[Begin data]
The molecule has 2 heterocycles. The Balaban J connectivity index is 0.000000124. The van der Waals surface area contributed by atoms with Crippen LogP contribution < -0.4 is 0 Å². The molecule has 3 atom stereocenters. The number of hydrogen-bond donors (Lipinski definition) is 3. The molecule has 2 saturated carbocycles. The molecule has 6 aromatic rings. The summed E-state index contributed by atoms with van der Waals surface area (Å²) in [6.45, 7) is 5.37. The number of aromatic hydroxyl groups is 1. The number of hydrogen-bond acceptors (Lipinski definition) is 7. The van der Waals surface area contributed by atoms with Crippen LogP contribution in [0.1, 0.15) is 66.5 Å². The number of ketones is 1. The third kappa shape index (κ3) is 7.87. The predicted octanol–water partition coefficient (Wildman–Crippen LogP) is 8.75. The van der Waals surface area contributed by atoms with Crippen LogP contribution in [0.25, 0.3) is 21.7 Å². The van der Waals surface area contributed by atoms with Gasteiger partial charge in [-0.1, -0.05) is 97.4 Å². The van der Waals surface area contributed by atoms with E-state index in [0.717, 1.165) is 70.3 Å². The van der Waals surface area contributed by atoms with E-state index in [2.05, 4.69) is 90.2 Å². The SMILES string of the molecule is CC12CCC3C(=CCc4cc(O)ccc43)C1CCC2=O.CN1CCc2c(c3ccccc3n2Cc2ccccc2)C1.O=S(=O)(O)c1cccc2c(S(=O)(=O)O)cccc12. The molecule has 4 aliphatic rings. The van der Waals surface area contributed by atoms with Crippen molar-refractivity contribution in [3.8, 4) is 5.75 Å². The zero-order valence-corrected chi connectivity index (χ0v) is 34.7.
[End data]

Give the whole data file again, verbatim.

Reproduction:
The molecule has 2 heterocycles. The Balaban J connectivity index is 0.000000124. The van der Waals surface area contributed by atoms with Crippen LogP contribution < -0.4 is 0 Å². The molecule has 3 atom stereocenters. The number of hydrogen-bond donors (Lipinski definition) is 3. The molecule has 2 saturated carbocycles. The molecule has 6 aromatic rings. The summed E-state index contributed by atoms with van der Waals surface area (Å²) in [6.45, 7) is 5.37. The number of aromatic hydroxyl groups is 1. The number of hydrogen-bond acceptors (Lipinski definition) is 7. The van der Waals surface area contributed by atoms with Crippen LogP contribution in [0.1, 0.15) is 66.5 Å². The number of ketones is 1. The third kappa shape index (κ3) is 7.87. The predicted octanol–water partition coefficient (Wildman–Crippen LogP) is 8.75. The van der Waals surface area contributed by atoms with Crippen LogP contribution in [0.25, 0.3) is 21.7 Å². The van der Waals surface area contributed by atoms with Gasteiger partial charge in [-0.1, -0.05) is 97.4 Å². The van der Waals surface area contributed by atoms with E-state index in [0.717, 1.165) is 70.3 Å². The van der Waals surface area contributed by atoms with E-state index in [2.05, 4.69) is 90.2 Å². The SMILES string of the molecule is CC12CCC3C(=CCc4cc(O)ccc43)C1CCC2=O.CN1CCc2c(c3ccccc3n2Cc2ccccc2)C1.O=S(=O)(O)c1cccc2c(S(=O)(=O)O)cccc12. The molecule has 4 aliphatic rings. The van der Waals surface area contributed by atoms with Crippen molar-refractivity contribution in [3.8, 4) is 5.75 Å². The zero-order valence-corrected chi connectivity index (χ0v) is 34.7.